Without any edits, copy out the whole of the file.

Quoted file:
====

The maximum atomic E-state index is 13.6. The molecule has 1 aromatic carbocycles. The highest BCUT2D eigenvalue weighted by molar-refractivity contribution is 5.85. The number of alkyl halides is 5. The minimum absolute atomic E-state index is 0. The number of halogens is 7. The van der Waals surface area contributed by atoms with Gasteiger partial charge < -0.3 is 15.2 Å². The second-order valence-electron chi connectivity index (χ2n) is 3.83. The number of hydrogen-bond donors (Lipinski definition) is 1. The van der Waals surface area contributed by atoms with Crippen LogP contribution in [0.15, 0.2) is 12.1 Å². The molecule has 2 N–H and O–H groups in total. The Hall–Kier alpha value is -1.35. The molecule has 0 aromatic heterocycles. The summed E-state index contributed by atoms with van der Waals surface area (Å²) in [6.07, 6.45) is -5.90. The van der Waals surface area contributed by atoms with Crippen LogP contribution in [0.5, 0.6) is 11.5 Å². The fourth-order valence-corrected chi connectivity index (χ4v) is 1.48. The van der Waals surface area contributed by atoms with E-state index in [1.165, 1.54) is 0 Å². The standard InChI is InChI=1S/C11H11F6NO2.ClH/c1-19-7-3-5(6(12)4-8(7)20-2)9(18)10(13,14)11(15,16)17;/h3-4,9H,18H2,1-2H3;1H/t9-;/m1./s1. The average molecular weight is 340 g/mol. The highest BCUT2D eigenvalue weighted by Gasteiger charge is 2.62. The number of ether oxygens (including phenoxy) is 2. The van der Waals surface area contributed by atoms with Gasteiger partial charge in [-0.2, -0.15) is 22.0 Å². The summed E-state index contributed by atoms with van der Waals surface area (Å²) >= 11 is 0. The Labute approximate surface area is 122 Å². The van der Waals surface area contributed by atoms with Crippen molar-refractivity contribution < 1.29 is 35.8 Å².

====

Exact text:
The maximum atomic E-state index is 13.6. The molecule has 1 aromatic carbocycles. The highest BCUT2D eigenvalue weighted by molar-refractivity contribution is 5.85. The number of alkyl halides is 5. The minimum absolute atomic E-state index is 0. The number of halogens is 7. The van der Waals surface area contributed by atoms with Gasteiger partial charge < -0.3 is 15.2 Å². The second-order valence-electron chi connectivity index (χ2n) is 3.83. The number of hydrogen-bond donors (Lipinski definition) is 1. The van der Waals surface area contributed by atoms with Crippen LogP contribution in [0.15, 0.2) is 12.1 Å². The molecule has 2 N–H and O–H groups in total. The Hall–Kier alpha value is -1.35. The molecule has 0 aromatic heterocycles. The summed E-state index contributed by atoms with van der Waals surface area (Å²) in [6.07, 6.45) is -5.90. The van der Waals surface area contributed by atoms with Crippen LogP contribution in [0.5, 0.6) is 11.5 Å². The fourth-order valence-corrected chi connectivity index (χ4v) is 1.48. The van der Waals surface area contributed by atoms with E-state index in [1.165, 1.54) is 0 Å². The standard InChI is InChI=1S/C11H11F6NO2.ClH/c1-19-7-3-5(6(12)4-8(7)20-2)9(18)10(13,14)11(15,16)17;/h3-4,9H,18H2,1-2H3;1H/t9-;/m1./s1. The average molecular weight is 340 g/mol. The highest BCUT2D eigenvalue weighted by Gasteiger charge is 2.62. The number of ether oxygens (including phenoxy) is 2. The van der Waals surface area contributed by atoms with Gasteiger partial charge in [-0.2, -0.15) is 22.0 Å². The summed E-state index contributed by atoms with van der Waals surface area (Å²) >= 11 is 0. The Labute approximate surface area is 122 Å². The van der Waals surface area contributed by atoms with Crippen molar-refractivity contribution < 1.29 is 35.8 Å².